Dharma Archetypes and Consumerism



Simon Chokoisky's analyzes fulfillment seeking humans in life in his recent book "The 5 Dharma Types". The archetype model in his book provides a nice platform for understanding a fix for the the global society which is increasingly propelled by consumerism. The easiest to spot archetype in a today's society is what Simon called as the "Outsider". The disillusioned whose numbers are swelling and whose grudging attitude is draining their own energies is the "outsider" archetype in today;s world.

Consumerism wins when a majority of society's members are consuming with a gusto. A Consumer who is raising no sustainability questions and who is poorly guided of alternate options fits perfectly the archetype of "laborer" in Simon's book. A consumer cares for comforts in life and does not want to shoulder direct responsibility for environmental havoc and the future direction of the society.  Dharma based societies in the past grouped anyone not willing to take a bigger responsibility under the laborer archetype. In a consumer society the merchant archetype holds the reins of the society. Media and financial systems of the society are their playground. The educator and the warrior archetype should in reality be in charge of the media and politics respectively but are found confused and without power in a consumer based society.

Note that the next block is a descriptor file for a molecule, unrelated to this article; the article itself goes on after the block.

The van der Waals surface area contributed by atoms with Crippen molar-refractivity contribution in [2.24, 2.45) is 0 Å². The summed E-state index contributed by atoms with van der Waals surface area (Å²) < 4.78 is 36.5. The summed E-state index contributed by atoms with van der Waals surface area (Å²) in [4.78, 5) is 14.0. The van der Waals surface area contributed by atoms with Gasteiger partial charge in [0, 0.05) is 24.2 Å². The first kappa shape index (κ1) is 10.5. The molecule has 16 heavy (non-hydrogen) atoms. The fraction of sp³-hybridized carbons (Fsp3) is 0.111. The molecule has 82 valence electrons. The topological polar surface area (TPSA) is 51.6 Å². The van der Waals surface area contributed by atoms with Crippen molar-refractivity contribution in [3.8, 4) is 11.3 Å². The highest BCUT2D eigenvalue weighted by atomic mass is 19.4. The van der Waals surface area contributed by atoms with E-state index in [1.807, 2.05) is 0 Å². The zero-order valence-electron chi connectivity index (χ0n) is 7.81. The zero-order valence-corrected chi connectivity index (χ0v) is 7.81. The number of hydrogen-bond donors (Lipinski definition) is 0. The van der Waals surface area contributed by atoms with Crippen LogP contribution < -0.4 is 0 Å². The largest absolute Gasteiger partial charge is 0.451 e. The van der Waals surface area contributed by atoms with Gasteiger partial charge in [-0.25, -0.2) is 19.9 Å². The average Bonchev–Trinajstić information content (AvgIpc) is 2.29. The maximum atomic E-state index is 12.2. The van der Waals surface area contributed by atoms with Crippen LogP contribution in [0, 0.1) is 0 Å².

Latest DNA pool studies indicate that the advent of rigid divisions in Indian society happened 2000 years ago

According to Simon if each of these archetypes find their respective life purpose or "Dharma" they will begin to feel more full filled with their lives. The irony is that the warrior archetype can only find fulfillment when setting the agenda for discipline in society, a educator archetype when holding the vision of interdependent existence, a merchant archetype when being generous as well as greedy, and laborer archetypes when using the head as much as the heart. Can a society remain a consumer society if everyone found what they are missing? According ancient wisdom, a small percentage of people finding their Dharma and becoming role models is sufficient to flood the society with more happiness and fulfillment.